Farmers advised to keep mud off roads in busy autumn harvest

Farmers have been reminded to do all they can to help keep mud off the roads this autumn as the maize, sugar beet and late-cut silage harvest begins.

During a busy time on the roads, NFU Mutual has advised farmers to plan ahead to avoid any risk of prosecution if other road users skid and have an accident.

See also: Tractors on the road: Rights, wrongs, rules and regulations

The rural insurer suggests farmers have measures in place to prevent mud getting onto roads and contingency plans so any mud can be cleared quickly.

Evita Van Gestel, of NFU Mutual Risk Management Services, said: “For large-scale activities, such as sugar beet or maize harvesting, it may be necessary to have a wheel washer by field entrances and a mechanical road sweeper on stand-by, while for small farms, a brush-and-shovel approach may be enough to clear up after one tractor.

“If mud is left on the roads, the law is clear: it’s the responsibility of the farmer to clean it up.

“Clear warning signs should be put up to warn other road users, but that doesn’t mean the mud can be left. It’s still the farmer’s responsibility to remove it as quickly as possible.”

A range of powers are available to the police, primarily the Highways Act 1980 and the Road Traffic Act 1988.

The law says it is an offence to obstruct free passage along a highway and that the highway authorities can order a person to remove anything on the road that is a nuisance or dangerous, including mud.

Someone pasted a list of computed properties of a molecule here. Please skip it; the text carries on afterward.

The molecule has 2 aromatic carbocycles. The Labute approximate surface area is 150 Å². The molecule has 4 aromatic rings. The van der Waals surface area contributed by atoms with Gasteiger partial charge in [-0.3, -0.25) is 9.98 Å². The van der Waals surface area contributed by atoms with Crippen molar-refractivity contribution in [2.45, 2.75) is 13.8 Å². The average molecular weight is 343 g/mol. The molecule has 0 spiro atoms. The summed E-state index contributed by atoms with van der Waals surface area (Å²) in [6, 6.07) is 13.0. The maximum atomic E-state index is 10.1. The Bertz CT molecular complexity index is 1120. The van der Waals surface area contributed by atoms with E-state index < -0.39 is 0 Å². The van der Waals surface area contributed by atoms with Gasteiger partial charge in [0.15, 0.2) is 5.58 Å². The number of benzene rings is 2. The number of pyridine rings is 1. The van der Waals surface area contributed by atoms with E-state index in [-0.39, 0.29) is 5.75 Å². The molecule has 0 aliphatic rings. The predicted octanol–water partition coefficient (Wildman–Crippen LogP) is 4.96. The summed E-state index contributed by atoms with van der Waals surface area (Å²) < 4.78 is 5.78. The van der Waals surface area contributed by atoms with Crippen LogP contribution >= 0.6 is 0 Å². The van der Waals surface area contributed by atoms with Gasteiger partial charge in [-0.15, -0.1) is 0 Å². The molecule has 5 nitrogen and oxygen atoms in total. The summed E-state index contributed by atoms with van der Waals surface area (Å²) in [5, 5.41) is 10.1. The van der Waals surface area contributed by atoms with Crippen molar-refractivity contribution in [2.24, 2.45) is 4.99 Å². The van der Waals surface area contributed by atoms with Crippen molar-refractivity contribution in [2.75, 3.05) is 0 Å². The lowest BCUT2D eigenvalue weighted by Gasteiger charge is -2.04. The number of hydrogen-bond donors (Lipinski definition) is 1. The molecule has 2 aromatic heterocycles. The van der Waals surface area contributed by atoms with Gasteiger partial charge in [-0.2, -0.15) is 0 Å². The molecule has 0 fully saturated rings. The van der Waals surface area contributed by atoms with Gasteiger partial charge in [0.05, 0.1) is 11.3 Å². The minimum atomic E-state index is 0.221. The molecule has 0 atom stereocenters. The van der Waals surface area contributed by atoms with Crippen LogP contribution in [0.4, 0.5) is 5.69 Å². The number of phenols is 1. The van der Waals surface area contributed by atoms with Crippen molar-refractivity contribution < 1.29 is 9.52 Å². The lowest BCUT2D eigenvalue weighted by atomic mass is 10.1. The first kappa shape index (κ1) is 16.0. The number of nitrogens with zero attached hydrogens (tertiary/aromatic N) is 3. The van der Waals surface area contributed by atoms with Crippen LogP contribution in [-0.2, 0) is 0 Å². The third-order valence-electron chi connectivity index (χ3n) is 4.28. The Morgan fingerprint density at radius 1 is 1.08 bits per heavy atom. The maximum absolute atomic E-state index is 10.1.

In one past case, a farmer’s insurance company had to pay £10,000 in compensation to a motorcyclist who suffered a broken collar bone and concussion, following a skid on mud.

Mud on roads safety checklist

  • Do everything possible to prevent mud being deposited on the road. This includes cleaning mud from vehicles, as far as practicable, before they are taken onto the road
  • Buy – or be prepared to hire in – equipment to clean up accidentally deposited mud
  • Keep to your own farm roads and minor roads whenever possible
  • Keep to low speeds especially when travelling short distances to help retain mud on the vehicle
  • Keep a written record of your decisions on whether or not to deploy signs and/or to clean the road
  • If there is a danger of mud being accidentally deposited on roads, use “slippery road” signs with a “mud on road” sub plate to alert other road users
  • Make sure signs are positioned to give maximum visibility and warning to other road users, especially on approaches to sharp corners and blind summits
  • Clean the road surface as necessary during the working day and always at the end of the working day
  • You must assess the risks to working on the road in each location to make sure that the work can be done safely
  • Ensure that staff and equipment are available (including high visibility clothing for operatives working on the highway) and suitable for the soil and weather conditions present
  • If staff are working on the road, additional “men at work” signs should be used in each direction
  • If a contractor is used, ensure that prior agreement is reached on who is responsible for mud on road issues including use of signage and clean-up

Source: NFU Mutual Risk Management Services